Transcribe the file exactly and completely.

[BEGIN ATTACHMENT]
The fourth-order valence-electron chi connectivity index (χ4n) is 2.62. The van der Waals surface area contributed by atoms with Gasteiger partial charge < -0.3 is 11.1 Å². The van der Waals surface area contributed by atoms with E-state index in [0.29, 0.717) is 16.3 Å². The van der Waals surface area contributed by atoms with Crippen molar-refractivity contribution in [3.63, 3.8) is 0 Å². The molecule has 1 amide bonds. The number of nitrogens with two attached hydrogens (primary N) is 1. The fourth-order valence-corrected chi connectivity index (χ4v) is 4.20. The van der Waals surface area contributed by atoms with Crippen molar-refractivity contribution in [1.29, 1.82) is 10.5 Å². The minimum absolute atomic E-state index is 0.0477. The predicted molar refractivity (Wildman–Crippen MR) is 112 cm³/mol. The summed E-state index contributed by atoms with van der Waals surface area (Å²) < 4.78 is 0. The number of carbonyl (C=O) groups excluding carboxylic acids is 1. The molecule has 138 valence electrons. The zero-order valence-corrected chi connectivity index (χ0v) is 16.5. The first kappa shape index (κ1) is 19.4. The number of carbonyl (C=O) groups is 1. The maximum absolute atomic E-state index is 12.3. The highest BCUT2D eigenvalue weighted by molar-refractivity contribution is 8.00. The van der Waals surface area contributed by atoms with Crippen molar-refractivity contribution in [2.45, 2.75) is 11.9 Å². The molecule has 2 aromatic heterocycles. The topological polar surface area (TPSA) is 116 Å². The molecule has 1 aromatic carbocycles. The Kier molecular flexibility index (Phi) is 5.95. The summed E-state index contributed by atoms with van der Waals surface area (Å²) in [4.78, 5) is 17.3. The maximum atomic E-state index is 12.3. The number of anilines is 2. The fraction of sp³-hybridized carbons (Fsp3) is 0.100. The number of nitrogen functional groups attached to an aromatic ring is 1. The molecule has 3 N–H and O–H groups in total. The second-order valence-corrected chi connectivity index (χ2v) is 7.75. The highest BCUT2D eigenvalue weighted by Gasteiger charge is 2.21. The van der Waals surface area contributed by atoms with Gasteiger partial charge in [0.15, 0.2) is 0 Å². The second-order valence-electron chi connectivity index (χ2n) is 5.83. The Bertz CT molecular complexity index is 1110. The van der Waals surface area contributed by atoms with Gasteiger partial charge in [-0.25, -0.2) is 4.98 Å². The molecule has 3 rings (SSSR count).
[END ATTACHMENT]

The fourth-order valence-electron chi connectivity index (χ4n) is 2.62. The van der Waals surface area contributed by atoms with Gasteiger partial charge < -0.3 is 11.1 Å². The van der Waals surface area contributed by atoms with E-state index in [0.29, 0.717) is 16.3 Å². The van der Waals surface area contributed by atoms with Crippen molar-refractivity contribution in [3.63, 3.8) is 0 Å². The molecule has 1 amide bonds. The number of nitrogens with two attached hydrogens (primary N) is 1. The fourth-order valence-corrected chi connectivity index (χ4v) is 4.20. The van der Waals surface area contributed by atoms with Crippen molar-refractivity contribution in [1.29, 1.82) is 10.5 Å². The minimum absolute atomic E-state index is 0.0477. The predicted molar refractivity (Wildman–Crippen MR) is 112 cm³/mol. The summed E-state index contributed by atoms with van der Waals surface area (Å²) < 4.78 is 0. The number of carbonyl (C=O) groups excluding carboxylic acids is 1. The molecule has 138 valence electrons. The zero-order valence-corrected chi connectivity index (χ0v) is 16.5. The first kappa shape index (κ1) is 19.4. The number of carbonyl (C=O) groups is 1. The maximum absolute atomic E-state index is 12.3. The highest BCUT2D eigenvalue weighted by molar-refractivity contribution is 8.00. The van der Waals surface area contributed by atoms with Crippen molar-refractivity contribution in [2.45, 2.75) is 11.9 Å². The molecule has 2 aromatic heterocycles. The topological polar surface area (TPSA) is 116 Å². The molecule has 1 aromatic carbocycles. The Kier molecular flexibility index (Phi) is 5.95. The summed E-state index contributed by atoms with van der Waals surface area (Å²) in [4.78, 5) is 17.3. The maximum atomic E-state index is 12.3. The number of anilines is 2. The fraction of sp³-hybridized carbons (Fsp3) is 0.100. The number of nitrogen functional groups attached to an aromatic ring is 1. The molecule has 3 N–H and O–H groups in total. The second-order valence-corrected chi connectivity index (χ2v) is 7.75. The highest BCUT2D eigenvalue weighted by Gasteiger charge is 2.21. The van der Waals surface area contributed by atoms with Gasteiger partial charge in [0.15, 0.2) is 0 Å². The second-order valence-electron chi connectivity index (χ2n) is 5.83. The Bertz CT molecular complexity index is 1110. The van der Waals surface area contributed by atoms with Gasteiger partial charge in [-0.25, -0.2) is 4.98 Å². The molecule has 3 rings (SSSR count).